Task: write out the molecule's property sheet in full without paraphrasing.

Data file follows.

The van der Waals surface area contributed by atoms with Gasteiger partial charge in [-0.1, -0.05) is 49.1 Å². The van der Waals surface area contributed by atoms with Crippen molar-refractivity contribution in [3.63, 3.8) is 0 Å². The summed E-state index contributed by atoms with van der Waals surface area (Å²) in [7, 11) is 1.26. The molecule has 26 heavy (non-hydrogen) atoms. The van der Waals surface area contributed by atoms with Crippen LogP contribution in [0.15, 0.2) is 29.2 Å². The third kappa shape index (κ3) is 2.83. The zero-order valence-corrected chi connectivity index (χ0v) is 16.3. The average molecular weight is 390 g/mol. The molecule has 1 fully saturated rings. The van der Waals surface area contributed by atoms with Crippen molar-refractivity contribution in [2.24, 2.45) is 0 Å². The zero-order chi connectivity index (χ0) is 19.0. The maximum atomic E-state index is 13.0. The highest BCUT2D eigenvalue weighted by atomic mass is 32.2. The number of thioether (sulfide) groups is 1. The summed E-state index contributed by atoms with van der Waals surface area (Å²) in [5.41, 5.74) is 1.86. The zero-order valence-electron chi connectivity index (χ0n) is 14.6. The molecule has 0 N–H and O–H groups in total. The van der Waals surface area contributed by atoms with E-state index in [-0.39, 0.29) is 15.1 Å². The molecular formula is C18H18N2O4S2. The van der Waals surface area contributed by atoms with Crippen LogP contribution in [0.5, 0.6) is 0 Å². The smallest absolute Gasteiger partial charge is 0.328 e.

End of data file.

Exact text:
The van der Waals surface area contributed by atoms with Gasteiger partial charge in [-0.1, -0.05) is 49.1 Å². The van der Waals surface area contributed by atoms with Crippen molar-refractivity contribution in [3.63, 3.8) is 0 Å². The summed E-state index contributed by atoms with van der Waals surface area (Å²) in [7, 11) is 1.26. The molecule has 26 heavy (non-hydrogen) atoms. The van der Waals surface area contributed by atoms with Crippen LogP contribution in [0.15, 0.2) is 29.2 Å². The third kappa shape index (κ3) is 2.83. The zero-order valence-corrected chi connectivity index (χ0v) is 16.3. The average molecular weight is 390 g/mol. The molecule has 1 fully saturated rings. The van der Waals surface area contributed by atoms with Crippen molar-refractivity contribution in [2.24, 2.45) is 0 Å². The zero-order chi connectivity index (χ0) is 19.0. The maximum atomic E-state index is 13.0. The highest BCUT2D eigenvalue weighted by atomic mass is 32.2. The number of thioether (sulfide) groups is 1. The summed E-state index contributed by atoms with van der Waals surface area (Å²) in [5.41, 5.74) is 1.86. The zero-order valence-electron chi connectivity index (χ0n) is 14.6. The molecule has 0 N–H and O–H groups in total. The van der Waals surface area contributed by atoms with E-state index in [-0.39, 0.29) is 15.1 Å². The molecular formula is C18H18N2O4S2. The van der Waals surface area contributed by atoms with Crippen LogP contribution in [0.5, 0.6) is 0 Å². The smallest absolute Gasteiger partial charge is 0.328 e.